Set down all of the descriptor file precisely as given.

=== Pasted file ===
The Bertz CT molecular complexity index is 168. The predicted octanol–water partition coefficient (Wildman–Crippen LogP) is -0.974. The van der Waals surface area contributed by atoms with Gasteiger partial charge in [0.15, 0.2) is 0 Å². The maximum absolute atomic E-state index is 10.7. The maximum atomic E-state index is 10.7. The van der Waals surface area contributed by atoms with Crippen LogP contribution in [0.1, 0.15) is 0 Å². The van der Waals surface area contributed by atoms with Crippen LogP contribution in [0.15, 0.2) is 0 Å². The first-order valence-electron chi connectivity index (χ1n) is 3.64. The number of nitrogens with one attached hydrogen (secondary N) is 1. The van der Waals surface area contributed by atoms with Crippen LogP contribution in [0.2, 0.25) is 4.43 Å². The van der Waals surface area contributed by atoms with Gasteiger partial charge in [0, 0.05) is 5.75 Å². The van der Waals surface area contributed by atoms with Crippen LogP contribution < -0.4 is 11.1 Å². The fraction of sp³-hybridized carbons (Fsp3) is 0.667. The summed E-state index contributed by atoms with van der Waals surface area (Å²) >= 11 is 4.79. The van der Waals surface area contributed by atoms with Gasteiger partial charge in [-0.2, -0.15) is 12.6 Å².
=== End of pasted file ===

The Bertz CT molecular complexity index is 168. The predicted octanol–water partition coefficient (Wildman–Crippen LogP) is -0.974. The van der Waals surface area contributed by atoms with Gasteiger partial charge in [0.15, 0.2) is 0 Å². The maximum absolute atomic E-state index is 10.7. The maximum atomic E-state index is 10.7. The van der Waals surface area contributed by atoms with Crippen LogP contribution in [0.1, 0.15) is 0 Å². The van der Waals surface area contributed by atoms with Crippen LogP contribution in [0.15, 0.2) is 0 Å². The first-order valence-electron chi connectivity index (χ1n) is 3.64. The number of nitrogens with one attached hydrogen (secondary N) is 1. The van der Waals surface area contributed by atoms with Crippen LogP contribution in [0.2, 0.25) is 4.43 Å². The van der Waals surface area contributed by atoms with Gasteiger partial charge in [0, 0.05) is 5.75 Å². The van der Waals surface area contributed by atoms with Crippen LogP contribution < -0.4 is 11.1 Å². The fraction of sp³-hybridized carbons (Fsp3) is 0.667. The summed E-state index contributed by atoms with van der Waals surface area (Å²) >= 11 is 4.79. The van der Waals surface area contributed by atoms with Gasteiger partial charge in [-0.2, -0.15) is 12.6 Å².